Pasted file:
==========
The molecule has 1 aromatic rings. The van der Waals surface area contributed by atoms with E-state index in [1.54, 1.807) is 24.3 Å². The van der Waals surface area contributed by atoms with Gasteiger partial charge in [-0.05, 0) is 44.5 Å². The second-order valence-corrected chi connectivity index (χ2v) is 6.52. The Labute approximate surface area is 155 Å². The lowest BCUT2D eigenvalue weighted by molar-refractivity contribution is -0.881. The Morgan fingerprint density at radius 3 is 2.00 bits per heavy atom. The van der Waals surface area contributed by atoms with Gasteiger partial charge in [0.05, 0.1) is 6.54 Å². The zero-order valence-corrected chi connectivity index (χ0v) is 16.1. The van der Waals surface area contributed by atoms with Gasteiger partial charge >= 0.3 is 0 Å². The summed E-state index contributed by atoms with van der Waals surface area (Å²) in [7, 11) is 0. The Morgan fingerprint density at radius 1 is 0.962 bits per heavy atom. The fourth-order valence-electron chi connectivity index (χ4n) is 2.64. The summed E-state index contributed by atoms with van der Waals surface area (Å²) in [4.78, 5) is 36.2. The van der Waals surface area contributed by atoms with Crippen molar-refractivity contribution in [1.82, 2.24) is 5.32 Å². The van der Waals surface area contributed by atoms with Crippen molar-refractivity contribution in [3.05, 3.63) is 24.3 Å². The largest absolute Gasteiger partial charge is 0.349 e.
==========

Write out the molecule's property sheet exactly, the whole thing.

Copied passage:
The molecule has 1 aromatic rings. The van der Waals surface area contributed by atoms with E-state index in [1.54, 1.807) is 24.3 Å². The van der Waals surface area contributed by atoms with Gasteiger partial charge in [-0.05, 0) is 44.5 Å². The second-order valence-corrected chi connectivity index (χ2v) is 6.52. The Labute approximate surface area is 155 Å². The lowest BCUT2D eigenvalue weighted by molar-refractivity contribution is -0.881. The Morgan fingerprint density at radius 3 is 2.00 bits per heavy atom. The van der Waals surface area contributed by atoms with Gasteiger partial charge in [0.05, 0.1) is 6.54 Å². The zero-order valence-corrected chi connectivity index (χ0v) is 16.1. The van der Waals surface area contributed by atoms with Gasteiger partial charge >= 0.3 is 0 Å². The summed E-state index contributed by atoms with van der Waals surface area (Å²) in [7, 11) is 0. The Morgan fingerprint density at radius 1 is 0.962 bits per heavy atom. The fourth-order valence-electron chi connectivity index (χ4n) is 2.64. The summed E-state index contributed by atoms with van der Waals surface area (Å²) in [4.78, 5) is 36.2. The van der Waals surface area contributed by atoms with Crippen molar-refractivity contribution in [1.82, 2.24) is 5.32 Å². The van der Waals surface area contributed by atoms with Crippen molar-refractivity contribution in [3.05, 3.63) is 24.3 Å². The largest absolute Gasteiger partial charge is 0.349 e.